Amid a decline in the number of coronavirus cases across the city, the private hospitals are now planning to reduce COVID-19 beds post-Diwali festival. Currently, 52.5 percent of beds reserved for treating the pandemic patients are lying vacant at various private hospitals in the city. Doctors said they are facing huge financial loss due to which they are planning to use them for non-COVID patients.
According to the BMC Dashboard, a total of 4,192 beds have been reserved at various private hospitals for coronavirus patients, of which 2,204 beds are lying vacant now. Similarly, as many as 422 of 1,007 ICU beds are also lying vacant which is almost 42 percent of the total facility earmarked for the pandemic patients.
Dr Gautam Bhansali, consultant general physician, Bombay Hospital and head of the COVID-19 beds in private hospitals, said they have witnessed more numbers of non-COVID patients as compared to COVID patients since the lockdown relaxation due to which they are planning to use the vacant beds for the non-coronavirus patients.
“If Mumbai doesn’t witness the second wave, we might decrease the number of COVID-19 beds and utilise them for non-COVID patients post-Diwali festival,” he said.
Meanwhile, the state government is expected to extend yet again the price cap on 80 percent of COVID-19 beds in private hospitals. The state government's order extending the price cap on 80 percent of beds for COVID-19 patients (80 percent of total operational bed capacity is regulated by BMC) was issued on August 31 and is valid until November 30.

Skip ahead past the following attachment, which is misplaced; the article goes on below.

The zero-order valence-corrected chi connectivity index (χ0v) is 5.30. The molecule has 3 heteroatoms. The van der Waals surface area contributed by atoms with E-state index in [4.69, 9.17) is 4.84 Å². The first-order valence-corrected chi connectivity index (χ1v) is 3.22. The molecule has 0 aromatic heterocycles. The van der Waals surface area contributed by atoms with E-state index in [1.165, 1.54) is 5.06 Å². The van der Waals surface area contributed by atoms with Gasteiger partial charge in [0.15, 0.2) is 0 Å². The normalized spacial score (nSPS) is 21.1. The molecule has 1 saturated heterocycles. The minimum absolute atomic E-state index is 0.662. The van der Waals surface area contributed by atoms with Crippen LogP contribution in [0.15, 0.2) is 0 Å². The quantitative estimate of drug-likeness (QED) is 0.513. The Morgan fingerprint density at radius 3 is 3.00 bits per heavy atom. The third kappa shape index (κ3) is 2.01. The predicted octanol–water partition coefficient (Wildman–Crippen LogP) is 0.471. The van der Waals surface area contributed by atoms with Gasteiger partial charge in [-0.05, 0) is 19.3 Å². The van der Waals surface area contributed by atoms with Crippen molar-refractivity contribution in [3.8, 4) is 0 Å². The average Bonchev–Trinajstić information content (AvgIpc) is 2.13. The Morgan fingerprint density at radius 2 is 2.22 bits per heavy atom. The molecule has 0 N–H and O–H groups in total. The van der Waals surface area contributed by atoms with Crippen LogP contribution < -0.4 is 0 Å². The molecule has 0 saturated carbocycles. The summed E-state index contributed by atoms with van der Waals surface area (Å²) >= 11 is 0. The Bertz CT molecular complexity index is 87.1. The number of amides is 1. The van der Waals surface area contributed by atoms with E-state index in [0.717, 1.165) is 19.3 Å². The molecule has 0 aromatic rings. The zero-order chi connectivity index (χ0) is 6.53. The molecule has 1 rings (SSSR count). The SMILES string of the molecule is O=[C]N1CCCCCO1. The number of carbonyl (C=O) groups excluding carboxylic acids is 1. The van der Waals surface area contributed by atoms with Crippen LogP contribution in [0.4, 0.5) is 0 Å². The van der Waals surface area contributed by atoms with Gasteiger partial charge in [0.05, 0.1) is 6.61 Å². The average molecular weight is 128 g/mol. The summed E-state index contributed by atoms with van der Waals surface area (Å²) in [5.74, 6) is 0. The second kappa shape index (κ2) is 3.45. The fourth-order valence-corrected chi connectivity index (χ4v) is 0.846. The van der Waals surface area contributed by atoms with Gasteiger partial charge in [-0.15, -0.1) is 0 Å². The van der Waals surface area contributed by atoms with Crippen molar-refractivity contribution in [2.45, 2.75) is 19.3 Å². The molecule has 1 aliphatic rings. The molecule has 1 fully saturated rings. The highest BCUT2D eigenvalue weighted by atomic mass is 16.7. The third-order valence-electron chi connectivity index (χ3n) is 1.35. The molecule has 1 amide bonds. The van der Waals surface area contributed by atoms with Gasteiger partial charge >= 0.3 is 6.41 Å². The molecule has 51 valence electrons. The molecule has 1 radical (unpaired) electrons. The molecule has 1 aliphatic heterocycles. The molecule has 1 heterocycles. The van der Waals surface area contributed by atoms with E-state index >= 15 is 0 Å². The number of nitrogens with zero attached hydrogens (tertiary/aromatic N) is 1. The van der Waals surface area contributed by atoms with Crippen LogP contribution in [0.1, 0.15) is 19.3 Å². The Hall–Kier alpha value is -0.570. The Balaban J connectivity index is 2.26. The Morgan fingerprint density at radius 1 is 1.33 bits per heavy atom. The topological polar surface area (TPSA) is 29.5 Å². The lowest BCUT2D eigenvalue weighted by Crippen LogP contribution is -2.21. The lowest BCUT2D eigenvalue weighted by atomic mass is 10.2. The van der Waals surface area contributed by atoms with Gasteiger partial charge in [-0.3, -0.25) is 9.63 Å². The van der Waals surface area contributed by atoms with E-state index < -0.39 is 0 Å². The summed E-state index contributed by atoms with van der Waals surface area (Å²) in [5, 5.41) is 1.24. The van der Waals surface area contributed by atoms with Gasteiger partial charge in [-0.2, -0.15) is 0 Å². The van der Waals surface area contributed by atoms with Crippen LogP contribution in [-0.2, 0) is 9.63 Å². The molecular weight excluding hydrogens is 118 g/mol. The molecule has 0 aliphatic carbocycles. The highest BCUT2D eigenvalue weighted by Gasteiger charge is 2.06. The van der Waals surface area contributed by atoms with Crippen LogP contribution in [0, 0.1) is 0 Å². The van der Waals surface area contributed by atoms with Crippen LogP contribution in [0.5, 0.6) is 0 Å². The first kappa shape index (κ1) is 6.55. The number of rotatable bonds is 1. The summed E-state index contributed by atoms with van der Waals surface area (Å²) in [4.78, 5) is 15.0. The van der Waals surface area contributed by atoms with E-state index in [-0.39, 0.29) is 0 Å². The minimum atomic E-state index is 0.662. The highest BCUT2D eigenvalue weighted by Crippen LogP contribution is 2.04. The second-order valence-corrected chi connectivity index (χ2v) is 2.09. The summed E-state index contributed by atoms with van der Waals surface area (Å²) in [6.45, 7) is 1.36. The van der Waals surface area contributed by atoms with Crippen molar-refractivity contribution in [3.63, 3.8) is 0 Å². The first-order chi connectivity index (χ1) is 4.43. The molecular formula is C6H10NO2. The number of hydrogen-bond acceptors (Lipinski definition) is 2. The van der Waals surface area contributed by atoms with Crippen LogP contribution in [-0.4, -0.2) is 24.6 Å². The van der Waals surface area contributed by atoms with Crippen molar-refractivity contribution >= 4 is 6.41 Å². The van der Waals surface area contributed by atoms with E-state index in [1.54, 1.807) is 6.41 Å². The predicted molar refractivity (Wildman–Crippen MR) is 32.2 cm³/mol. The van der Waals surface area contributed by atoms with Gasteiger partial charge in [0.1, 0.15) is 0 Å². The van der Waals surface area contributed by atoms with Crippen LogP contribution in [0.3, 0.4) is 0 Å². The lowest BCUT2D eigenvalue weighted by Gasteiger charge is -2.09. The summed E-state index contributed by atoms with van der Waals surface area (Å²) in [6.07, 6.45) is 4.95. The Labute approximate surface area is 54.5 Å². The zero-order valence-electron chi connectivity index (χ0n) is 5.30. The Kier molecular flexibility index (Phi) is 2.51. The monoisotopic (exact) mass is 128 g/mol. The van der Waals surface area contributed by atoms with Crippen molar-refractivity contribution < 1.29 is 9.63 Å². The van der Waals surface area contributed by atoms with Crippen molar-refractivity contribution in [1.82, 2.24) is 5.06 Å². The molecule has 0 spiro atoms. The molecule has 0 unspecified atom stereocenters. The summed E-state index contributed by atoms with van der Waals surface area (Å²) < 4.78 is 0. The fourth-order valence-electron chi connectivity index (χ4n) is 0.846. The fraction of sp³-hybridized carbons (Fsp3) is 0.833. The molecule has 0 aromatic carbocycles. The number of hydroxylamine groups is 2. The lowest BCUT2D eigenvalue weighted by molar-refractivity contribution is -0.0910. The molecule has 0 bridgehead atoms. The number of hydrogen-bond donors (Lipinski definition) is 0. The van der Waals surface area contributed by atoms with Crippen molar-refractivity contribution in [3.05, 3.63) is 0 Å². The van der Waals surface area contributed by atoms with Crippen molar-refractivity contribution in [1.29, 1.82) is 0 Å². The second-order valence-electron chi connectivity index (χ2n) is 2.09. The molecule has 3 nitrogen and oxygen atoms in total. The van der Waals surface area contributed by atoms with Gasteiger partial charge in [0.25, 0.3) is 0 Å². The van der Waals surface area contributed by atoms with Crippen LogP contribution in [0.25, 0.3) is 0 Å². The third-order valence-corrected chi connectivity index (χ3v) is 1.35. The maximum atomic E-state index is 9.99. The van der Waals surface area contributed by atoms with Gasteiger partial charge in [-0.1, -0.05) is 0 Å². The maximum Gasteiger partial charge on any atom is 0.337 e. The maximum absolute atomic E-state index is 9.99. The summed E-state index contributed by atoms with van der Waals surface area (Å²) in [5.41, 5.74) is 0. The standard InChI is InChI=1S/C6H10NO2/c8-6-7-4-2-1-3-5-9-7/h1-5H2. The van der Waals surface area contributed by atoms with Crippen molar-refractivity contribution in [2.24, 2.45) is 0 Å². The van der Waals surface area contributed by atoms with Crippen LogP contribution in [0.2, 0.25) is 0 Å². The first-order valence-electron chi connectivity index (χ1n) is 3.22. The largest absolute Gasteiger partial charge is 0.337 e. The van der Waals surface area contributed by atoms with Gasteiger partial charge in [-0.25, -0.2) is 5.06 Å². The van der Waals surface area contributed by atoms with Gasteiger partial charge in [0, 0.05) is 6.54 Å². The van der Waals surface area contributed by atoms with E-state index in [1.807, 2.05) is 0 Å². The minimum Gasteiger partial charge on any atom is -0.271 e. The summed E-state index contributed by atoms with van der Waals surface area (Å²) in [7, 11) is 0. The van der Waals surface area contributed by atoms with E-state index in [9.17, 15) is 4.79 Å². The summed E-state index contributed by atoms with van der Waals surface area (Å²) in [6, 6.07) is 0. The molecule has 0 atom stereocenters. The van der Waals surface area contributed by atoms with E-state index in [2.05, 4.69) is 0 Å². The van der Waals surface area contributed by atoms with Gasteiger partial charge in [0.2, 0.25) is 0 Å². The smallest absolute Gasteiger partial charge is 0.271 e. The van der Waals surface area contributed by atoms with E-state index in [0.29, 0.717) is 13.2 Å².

The Indian Medical Association (IMA) has extended their support to the decision to bring down the dedicated COVID beds as the demand for non-COVID-19 patients has increased by almost 60 percent in the last two months with the relaxation of lockdown.
Dr Avinash Bhondwe, president, IMA- Maharashtra, said if Mumbai witnesses the second wave, then the authorities can always bring back the rules and if the government wants to keep the beds reserved at least, they should pay the basic expenditure amount. “It is better to reintroduce it rather than keeping the empty beds reserved. Hospitals need to pay money from their pockets for the maintenance of the beds and the equipment,” he said.
However, a section of senior doctors have cautioned that the decision to reduce beds dedicated for COVID-19 patients should not be taken immediately after Diwali as they cannot predict whether cases will drop or increase.
“In the initial months of the pandemic, there were severe shortages of beds. Patients have died while waiting for beds. So, it is advisable to wait longer before reducing the number of the beds especially when we are expecting a rise in cases after Diwali,” said a senior doctor.